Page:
Back-of-the-book blurb: Chiko isn’t a fighter by nature. He’s a book-loving Burmese boy whose father, a doctor, is in prison for resisting the government. Tu Reh, on the other hand, wants to fight for freedom after watching Burmese soldiers destroy his Karenni family’s home and bamboo fields.
Timidity becomes courage and anger becomes compassion as each boy is changed by unlikely friendships formed under extreme circumstances.
This coming-of-age novel takes place against the political and military backdrop of modern-day Burma. Narrated by two fifteen-year-old boys on opposing sides of the conflict between the Burmese government and the Karenni, one of the many ethnic minorities in Burma, Bamboo People explores the nature of violence, power, and prejudice.
She Is Too Fond of Books’ review: Bamboo People takes place in a setting that forces boys to grow too soon into men. Throughout the novel, author Mitali Perkins shows the sharp contrasts, almost dichotomies, of present-day Burma. Even the landscape doesn’t escape this shift, as 15-year-old Chiko describes what could be beautiful scenery, using the word “blood” to foreshadow the way his world is changing (p. 31):
We’re already on the outskirts of the city and heading north, where rice paddies and coconut trees line the narrow, flat highway. Women are harvesting rice, their bodies bent, their bamboo hats shaped like upside-down bowls. Thin, straight streams sparkle like wires, dividing the wet fields into squares. The last rays of the sun redden, spilling into the water like blood.
Chiko has seen changes in his country: his father has been arrested, he and his mother hide the foreign books in their home, whisper so as not to be overheard when in public, and avoid calling attention to themselves. Chiko repeats a mantra to help him through difficult times (p. 79): One day at a time. Mind your business. Stay out of trouble.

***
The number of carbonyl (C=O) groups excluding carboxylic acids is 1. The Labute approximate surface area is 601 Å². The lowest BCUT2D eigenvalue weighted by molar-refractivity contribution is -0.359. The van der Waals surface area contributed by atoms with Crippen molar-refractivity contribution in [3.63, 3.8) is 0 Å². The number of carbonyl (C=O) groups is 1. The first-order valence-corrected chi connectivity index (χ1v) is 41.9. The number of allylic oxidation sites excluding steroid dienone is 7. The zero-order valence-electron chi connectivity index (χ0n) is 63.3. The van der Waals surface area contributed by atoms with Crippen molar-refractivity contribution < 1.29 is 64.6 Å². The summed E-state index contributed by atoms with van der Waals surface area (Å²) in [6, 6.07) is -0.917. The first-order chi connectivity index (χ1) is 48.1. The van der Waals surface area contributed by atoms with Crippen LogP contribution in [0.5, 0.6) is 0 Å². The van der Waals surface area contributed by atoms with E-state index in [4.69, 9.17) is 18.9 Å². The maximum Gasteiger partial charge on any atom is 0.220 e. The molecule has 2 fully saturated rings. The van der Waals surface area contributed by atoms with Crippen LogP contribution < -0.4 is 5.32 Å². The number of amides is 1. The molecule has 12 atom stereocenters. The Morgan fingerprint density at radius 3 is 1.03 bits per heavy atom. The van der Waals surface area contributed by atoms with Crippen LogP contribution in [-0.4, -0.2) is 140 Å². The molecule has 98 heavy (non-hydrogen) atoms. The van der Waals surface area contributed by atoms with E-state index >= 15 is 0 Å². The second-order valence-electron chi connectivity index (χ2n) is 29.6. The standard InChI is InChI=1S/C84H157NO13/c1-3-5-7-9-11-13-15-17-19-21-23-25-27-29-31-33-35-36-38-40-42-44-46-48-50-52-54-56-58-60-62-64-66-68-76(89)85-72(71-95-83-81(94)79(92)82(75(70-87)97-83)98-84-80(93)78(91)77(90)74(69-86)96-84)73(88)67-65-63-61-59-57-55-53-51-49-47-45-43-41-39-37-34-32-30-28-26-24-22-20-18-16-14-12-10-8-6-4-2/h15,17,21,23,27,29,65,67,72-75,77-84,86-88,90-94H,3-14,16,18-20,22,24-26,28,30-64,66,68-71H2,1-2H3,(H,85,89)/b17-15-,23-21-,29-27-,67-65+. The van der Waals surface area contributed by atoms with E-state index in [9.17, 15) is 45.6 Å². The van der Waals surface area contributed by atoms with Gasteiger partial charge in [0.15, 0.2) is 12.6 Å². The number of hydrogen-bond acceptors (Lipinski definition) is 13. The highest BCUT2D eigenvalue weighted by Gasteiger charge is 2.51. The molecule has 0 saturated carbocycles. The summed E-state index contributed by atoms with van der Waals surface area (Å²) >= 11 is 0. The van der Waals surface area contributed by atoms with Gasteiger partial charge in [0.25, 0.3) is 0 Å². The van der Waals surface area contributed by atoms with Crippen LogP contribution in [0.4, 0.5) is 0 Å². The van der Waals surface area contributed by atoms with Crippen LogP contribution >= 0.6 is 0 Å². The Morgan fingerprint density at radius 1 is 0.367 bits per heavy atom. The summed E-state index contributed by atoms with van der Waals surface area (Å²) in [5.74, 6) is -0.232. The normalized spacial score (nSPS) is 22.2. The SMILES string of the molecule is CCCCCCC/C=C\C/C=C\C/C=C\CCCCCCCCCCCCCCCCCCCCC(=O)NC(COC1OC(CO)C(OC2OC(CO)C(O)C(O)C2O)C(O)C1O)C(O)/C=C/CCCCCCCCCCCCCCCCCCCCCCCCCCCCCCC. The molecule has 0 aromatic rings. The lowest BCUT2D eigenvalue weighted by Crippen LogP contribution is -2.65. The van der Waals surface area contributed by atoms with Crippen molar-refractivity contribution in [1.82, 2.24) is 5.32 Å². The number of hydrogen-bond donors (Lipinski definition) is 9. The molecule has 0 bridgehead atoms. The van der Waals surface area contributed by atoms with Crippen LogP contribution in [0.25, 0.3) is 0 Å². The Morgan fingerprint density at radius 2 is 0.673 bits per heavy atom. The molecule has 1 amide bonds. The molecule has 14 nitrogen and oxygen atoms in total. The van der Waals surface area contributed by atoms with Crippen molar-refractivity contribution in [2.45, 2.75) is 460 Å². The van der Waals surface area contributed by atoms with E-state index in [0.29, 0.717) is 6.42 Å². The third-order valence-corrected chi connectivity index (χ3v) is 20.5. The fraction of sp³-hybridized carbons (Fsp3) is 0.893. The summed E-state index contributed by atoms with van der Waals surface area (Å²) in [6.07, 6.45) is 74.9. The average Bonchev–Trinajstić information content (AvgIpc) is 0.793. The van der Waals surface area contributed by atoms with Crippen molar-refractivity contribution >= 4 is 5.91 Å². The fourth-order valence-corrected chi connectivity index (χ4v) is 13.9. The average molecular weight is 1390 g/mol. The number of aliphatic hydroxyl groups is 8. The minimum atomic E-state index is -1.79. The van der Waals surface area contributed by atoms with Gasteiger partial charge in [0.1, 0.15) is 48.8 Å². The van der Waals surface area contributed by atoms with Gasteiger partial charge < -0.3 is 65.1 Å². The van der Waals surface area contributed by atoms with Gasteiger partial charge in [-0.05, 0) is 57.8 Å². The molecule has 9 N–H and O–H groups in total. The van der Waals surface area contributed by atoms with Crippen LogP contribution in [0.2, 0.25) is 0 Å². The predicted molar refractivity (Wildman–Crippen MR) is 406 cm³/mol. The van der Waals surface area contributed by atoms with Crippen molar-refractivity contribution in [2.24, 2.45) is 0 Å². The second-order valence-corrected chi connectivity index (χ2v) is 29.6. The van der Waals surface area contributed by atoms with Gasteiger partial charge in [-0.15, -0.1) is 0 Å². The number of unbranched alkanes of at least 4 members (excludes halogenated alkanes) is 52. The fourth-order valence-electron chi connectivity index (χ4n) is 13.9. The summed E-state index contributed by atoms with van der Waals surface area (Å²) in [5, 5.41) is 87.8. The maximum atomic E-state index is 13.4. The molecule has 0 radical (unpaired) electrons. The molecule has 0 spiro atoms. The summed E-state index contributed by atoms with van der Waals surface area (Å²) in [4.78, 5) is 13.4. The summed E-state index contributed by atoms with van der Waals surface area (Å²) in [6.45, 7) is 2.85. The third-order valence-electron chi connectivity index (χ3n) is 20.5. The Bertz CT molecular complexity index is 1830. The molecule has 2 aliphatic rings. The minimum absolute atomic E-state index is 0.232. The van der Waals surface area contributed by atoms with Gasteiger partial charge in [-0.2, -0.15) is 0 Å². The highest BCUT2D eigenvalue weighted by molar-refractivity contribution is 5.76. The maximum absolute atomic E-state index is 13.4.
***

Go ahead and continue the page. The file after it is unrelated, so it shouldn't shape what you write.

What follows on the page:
As the story moves along, Chiko adds a prayer to his chant: Give me courage. Chiko reevaluates his goals, weighing the possibility of helping someone else, instead of only looking out for himself. There is a great lesson subtly taught in these pages, and one that is shown again in the section narrated by Tu Reh, the 16-year-old Karenni refugee.
Tu Reh, too, is faced with a choice – does he see one Burmese person as an indidual, or does he see him only as part of the larger politically-driven group who has hurt his family and destroyed their home? Tu Reh and Chiko are both given the opportunity to practice The Golden Rule, and model just treatment of others. Whether each chooses to follow it and treat others as they would desire to be treated (not necessarily as they have been treated), is a test of character under extreme circumstances.
Mitali Perkins brings the reader into Burma, showing us not only the beautiful natural settings and the characters of various ethnic groups, but also the oppression in the city, the jungle, and the camps. Even within the government-backed “training centers” for soldiers, there is a hierarchy of cruelty, with higher-ups bullying the new recruits. There are references to maiming and attempts at killing people on the opposite side of the conflict; hidden mines litter the jungle. The violence is a necessary part of the story, and though it is not overly graphic, it did inspire a “It seems so real” comment from my 12-year-old-son, a mature and sensitive reader. What an awesome opportunity for me to talk with him about justice, tying the conversation not only to the Burmese conflict, but also to examples closer to home.
I’m pleased to have the opportunity to read and review Bamboo People, and recommend it to mature Young Adult (and not-so-young adult) readers. Despite the threat of violence and the anger of the conflict, Chiko and Tu Reh are each shown love and support by their own families; the opportunity to practice the Golden Rule begins at home.
Mitali Perkins’ companion website,BambooPeople.org, offers additional resources for individuals, families, or school groups reading the book. She discusses the history of Burma, her own experience visiting refugee camps on the Thai border, and lists questions to discuss within a group or ponder on your own.